• Once the manifold is deemed re-usable or replaced as needed, the new gasket is applied, the manifold is put in position and the mounting bolts are torqued with a calibrated torque wrench in the OEM specified sequence. In some applications, RTV sealant must be applied in corners of the mounting surface or specified hard-to-seal spots, per the service manual.
  • All removed components are then re-installed in the reverse of the above steps.
  • Finally, the vehicle is run and checked for leaks, and test driven.

Is it safe to drive with an intake manifold gasket problem?

Yes. The principal concern with a leaking intake manifold gasket is potential damage to the engine, depending on where the leak is. Although the vehicle will generally be safe to drive, you should schedule service as soon as possible to minimize the chances of additional costly damage. If the leak involves coolant, it could lead to engine overheating damage or the coolant could contaminate the engine oil, which can damage the engine bearings. If there is an air leak to the cylinders, it can cause lean operation which could overheat the catalytic converter.

When replacing the intake manifold gasket keep in mind:

  • In engines where coolant flows through the intake manifold, a leaking intake manifold gasket can be either the cause of or result of engine overheating. If you have a leaking intake manifold gasket, and the engine has overheated, the entire engine should be inspected for damage, such as a blown head gasket. The engine cooling system thermostat should be replaced because engine overheating can damage the cooling system thermostat.
  • Some car engine designs are more likely than others to experience leaking intake manifold gaskets due to material and design issues. Your mechanic can inform you if your car represents one of these cases. Many times a re-designed gasket, or altered installation technique and torque values, will be relevant to avoid a recurrence of any leaks. Mechanics will consult Technical Service Bulletins to determine if any unique circumstance exists for your car.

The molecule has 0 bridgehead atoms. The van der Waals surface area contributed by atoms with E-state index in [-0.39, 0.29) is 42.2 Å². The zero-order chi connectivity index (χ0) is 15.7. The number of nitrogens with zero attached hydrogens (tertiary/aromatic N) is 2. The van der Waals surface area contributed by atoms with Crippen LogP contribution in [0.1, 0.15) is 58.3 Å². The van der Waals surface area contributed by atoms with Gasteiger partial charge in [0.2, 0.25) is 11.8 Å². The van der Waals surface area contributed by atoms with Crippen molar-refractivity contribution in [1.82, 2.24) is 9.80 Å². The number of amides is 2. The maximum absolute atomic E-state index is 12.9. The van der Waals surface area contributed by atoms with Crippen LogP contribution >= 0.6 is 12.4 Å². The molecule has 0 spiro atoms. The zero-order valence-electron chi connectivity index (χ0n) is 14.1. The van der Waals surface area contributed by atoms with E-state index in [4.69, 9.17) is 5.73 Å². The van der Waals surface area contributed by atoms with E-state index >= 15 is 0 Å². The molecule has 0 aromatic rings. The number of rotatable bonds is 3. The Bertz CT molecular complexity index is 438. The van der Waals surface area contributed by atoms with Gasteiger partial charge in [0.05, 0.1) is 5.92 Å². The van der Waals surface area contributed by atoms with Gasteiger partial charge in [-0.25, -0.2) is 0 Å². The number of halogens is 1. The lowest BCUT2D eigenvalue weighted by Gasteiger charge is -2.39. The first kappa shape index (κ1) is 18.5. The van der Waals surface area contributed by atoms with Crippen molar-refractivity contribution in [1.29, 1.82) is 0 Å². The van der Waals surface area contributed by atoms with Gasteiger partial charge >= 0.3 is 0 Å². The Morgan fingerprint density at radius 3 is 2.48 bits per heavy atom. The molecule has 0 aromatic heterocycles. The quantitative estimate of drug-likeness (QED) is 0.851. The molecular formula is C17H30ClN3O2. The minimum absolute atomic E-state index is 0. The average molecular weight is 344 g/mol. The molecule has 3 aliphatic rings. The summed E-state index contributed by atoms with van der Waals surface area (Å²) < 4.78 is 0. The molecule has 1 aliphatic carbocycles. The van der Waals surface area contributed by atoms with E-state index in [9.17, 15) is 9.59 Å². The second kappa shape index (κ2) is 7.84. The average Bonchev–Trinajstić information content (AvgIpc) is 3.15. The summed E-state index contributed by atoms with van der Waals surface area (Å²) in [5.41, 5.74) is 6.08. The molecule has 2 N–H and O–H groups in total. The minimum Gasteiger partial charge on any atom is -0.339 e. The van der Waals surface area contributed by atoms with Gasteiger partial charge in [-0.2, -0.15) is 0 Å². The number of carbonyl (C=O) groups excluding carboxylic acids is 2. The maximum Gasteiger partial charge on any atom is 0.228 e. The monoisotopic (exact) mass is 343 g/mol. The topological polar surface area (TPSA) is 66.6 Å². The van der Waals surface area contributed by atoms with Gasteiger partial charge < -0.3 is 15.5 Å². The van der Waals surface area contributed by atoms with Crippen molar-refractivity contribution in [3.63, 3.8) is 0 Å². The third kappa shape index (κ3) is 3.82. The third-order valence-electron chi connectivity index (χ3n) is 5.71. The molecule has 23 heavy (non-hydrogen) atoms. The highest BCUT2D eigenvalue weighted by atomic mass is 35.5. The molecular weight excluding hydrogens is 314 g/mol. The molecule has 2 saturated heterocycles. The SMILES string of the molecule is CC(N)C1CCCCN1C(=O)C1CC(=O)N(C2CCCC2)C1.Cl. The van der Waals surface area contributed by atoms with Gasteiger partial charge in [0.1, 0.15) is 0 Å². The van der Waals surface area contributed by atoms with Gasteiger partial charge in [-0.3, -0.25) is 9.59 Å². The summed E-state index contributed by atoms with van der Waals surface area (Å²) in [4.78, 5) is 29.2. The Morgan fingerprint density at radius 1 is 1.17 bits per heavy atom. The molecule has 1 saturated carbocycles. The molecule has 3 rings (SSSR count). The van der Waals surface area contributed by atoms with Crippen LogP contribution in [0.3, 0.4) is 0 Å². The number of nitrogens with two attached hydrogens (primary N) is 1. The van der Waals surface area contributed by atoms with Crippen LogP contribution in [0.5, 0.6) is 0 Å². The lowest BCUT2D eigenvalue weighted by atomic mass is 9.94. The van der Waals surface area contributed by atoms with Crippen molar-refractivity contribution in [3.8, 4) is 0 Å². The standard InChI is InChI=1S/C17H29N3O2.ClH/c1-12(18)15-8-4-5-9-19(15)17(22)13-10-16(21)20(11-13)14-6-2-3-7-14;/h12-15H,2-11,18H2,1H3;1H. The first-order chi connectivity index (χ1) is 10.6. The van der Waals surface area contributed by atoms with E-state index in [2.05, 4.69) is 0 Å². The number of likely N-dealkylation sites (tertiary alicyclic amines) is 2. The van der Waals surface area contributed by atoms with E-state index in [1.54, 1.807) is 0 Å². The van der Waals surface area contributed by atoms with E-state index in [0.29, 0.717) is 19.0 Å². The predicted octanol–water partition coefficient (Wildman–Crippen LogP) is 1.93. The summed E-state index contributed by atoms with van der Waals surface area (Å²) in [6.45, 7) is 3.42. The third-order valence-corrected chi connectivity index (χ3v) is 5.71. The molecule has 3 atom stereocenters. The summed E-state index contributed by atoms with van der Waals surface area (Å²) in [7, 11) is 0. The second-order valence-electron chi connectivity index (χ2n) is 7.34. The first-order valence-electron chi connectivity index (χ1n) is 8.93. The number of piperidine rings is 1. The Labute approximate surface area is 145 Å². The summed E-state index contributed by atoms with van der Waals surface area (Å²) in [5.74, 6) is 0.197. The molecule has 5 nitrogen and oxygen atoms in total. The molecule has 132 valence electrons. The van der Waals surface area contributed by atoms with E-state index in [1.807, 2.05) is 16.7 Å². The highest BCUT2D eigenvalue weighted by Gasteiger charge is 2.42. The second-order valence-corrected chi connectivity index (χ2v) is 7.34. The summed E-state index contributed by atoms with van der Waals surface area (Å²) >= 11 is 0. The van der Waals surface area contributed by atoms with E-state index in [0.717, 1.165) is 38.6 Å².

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YourMechanic Mercedes-Benz CLK350 Service

Average Rating

4.8/5

Number of Reviews

80

Rating Summary
75
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Ben

40 years of experience
1158 reviews
Ben
40 years of experience
Mercedes-Benz CLK350 - Car is not starting - Houston, Texas
Knowledgeable, professional, and amiable.

Daniel

20 years of experience
344 reviews
Daniel
20 years of experience
Mercedes-Benz CLK350 - Brake Pads Replacement (Rear) - Missouri City, Texas
Daniel was very knowledgeable and friendly. Would recommend him to others.

Tabitha

16 years of experience
224 reviews
Tabitha
16 years of experience
Mercedes-Benz CLK350 - 80,000 Miles Maintenance Service - Solana Beach, California
Tabitha is great at what she does! She is very knowledgeable about was able to figure out what was going on with an oil leak in my car that previous mechanics were not. She worked quickly yet thoroughly and was able to work with my timetable. I appreciated her professionalism and would absolutely have her work on my car in the future. Thank you, Tabitha!

John

26 years of experience
686 reviews
John
26 years of experience
Mercedes-Benz CLK350 - Oil Change - Galveston, Texas
My nearest dealership is an hour away and always overcrowded. John is the only other person I trust to work on my Mercedes.

Excellent Rating


YourMechanic Mercedes-Benz CLK350 Service

Average Rating

4.8/5

Number of Reviews

80

Rating Summary
75
2
1
0
2
75
2
1
0
2
Number of Mercedes-Benz CLK350 services completed